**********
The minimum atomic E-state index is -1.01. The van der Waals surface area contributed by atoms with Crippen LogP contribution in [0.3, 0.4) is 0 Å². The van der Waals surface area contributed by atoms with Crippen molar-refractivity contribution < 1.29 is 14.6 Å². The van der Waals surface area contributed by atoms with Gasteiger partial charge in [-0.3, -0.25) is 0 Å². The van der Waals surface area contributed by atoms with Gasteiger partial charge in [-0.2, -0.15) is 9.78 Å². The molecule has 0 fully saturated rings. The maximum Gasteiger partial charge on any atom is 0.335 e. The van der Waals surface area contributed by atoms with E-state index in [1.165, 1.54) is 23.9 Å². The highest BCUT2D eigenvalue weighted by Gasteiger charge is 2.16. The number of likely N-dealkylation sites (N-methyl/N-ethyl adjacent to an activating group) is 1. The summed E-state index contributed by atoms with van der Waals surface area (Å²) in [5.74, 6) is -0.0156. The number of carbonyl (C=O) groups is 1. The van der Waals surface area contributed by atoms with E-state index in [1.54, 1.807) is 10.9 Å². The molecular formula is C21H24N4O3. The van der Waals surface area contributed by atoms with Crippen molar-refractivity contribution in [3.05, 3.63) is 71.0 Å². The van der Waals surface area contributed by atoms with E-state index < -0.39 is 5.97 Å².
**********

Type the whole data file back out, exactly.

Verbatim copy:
The minimum atomic E-state index is -1.01. The van der Waals surface area contributed by atoms with Crippen LogP contribution in [0.3, 0.4) is 0 Å². The van der Waals surface area contributed by atoms with Crippen molar-refractivity contribution < 1.29 is 14.6 Å². The van der Waals surface area contributed by atoms with Gasteiger partial charge in [-0.3, -0.25) is 0 Å². The van der Waals surface area contributed by atoms with Gasteiger partial charge in [-0.2, -0.15) is 9.78 Å². The molecule has 0 fully saturated rings. The maximum Gasteiger partial charge on any atom is 0.335 e. The van der Waals surface area contributed by atoms with E-state index in [1.165, 1.54) is 23.9 Å². The highest BCUT2D eigenvalue weighted by Gasteiger charge is 2.16. The number of likely N-dealkylation sites (N-methyl/N-ethyl adjacent to an activating group) is 1. The summed E-state index contributed by atoms with van der Waals surface area (Å²) in [5.74, 6) is -0.0156. The number of carbonyl (C=O) groups is 1. The van der Waals surface area contributed by atoms with E-state index in [1.54, 1.807) is 10.9 Å². The molecular formula is C21H24N4O3. The van der Waals surface area contributed by atoms with Crippen molar-refractivity contribution in [3.05, 3.63) is 71.0 Å². The van der Waals surface area contributed by atoms with E-state index < -0.39 is 5.97 Å².